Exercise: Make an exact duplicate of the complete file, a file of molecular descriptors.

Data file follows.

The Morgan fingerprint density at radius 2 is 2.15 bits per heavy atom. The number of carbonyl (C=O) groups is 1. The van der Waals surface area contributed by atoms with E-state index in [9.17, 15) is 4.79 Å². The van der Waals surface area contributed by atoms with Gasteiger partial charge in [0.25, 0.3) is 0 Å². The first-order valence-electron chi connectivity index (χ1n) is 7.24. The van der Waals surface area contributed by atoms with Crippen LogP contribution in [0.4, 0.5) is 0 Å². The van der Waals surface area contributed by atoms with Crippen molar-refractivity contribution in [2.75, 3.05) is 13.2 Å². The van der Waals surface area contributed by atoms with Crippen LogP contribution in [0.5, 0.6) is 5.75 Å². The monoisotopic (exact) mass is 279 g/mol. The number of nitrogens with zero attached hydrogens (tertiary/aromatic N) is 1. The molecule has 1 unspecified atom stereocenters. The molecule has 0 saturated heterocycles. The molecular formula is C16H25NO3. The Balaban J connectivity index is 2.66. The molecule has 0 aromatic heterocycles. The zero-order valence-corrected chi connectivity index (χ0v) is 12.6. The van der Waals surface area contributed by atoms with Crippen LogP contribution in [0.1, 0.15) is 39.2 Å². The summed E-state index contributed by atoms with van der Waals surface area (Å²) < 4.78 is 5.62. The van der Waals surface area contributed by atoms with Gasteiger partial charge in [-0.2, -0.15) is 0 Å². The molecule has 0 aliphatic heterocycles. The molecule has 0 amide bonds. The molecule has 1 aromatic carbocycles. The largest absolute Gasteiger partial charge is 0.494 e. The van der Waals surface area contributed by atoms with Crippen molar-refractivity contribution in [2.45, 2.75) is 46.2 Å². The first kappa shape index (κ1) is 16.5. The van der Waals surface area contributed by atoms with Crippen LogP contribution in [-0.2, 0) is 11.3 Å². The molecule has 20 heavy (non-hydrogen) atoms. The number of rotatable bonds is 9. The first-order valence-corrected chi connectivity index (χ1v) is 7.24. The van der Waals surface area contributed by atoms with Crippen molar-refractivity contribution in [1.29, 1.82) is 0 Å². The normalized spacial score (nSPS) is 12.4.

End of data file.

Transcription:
The Morgan fingerprint density at radius 2 is 2.15 bits per heavy atom. The number of carbonyl (C=O) groups is 1. The van der Waals surface area contributed by atoms with E-state index in [9.17, 15) is 4.79 Å². The van der Waals surface area contributed by atoms with Gasteiger partial charge in [0.25, 0.3) is 0 Å². The first-order valence-electron chi connectivity index (χ1n) is 7.24. The van der Waals surface area contributed by atoms with Crippen LogP contribution in [0.4, 0.5) is 0 Å². The van der Waals surface area contributed by atoms with Crippen molar-refractivity contribution in [2.75, 3.05) is 13.2 Å². The van der Waals surface area contributed by atoms with Crippen LogP contribution in [0.5, 0.6) is 5.75 Å². The monoisotopic (exact) mass is 279 g/mol. The number of nitrogens with zero attached hydrogens (tertiary/aromatic N) is 1. The molecule has 1 unspecified atom stereocenters. The molecule has 0 saturated heterocycles. The molecular formula is C16H25NO3. The Balaban J connectivity index is 2.66. The molecule has 0 aromatic heterocycles. The zero-order valence-corrected chi connectivity index (χ0v) is 12.6. The van der Waals surface area contributed by atoms with Crippen LogP contribution in [0.1, 0.15) is 39.2 Å². The summed E-state index contributed by atoms with van der Waals surface area (Å²) < 4.78 is 5.62. The van der Waals surface area contributed by atoms with Gasteiger partial charge in [-0.2, -0.15) is 0 Å². The molecule has 0 aliphatic heterocycles. The molecule has 0 amide bonds. The molecule has 1 aromatic carbocycles. The largest absolute Gasteiger partial charge is 0.494 e. The van der Waals surface area contributed by atoms with Crippen molar-refractivity contribution in [2.45, 2.75) is 46.2 Å². The first kappa shape index (κ1) is 16.5. The van der Waals surface area contributed by atoms with Crippen LogP contribution in [-0.2, 0) is 11.3 Å². The molecule has 20 heavy (non-hydrogen) atoms. The number of rotatable bonds is 9. The first-order valence-corrected chi connectivity index (χ1v) is 7.24. The van der Waals surface area contributed by atoms with Crippen molar-refractivity contribution in [1.29, 1.82) is 0 Å². The normalized spacial score (nSPS) is 12.4.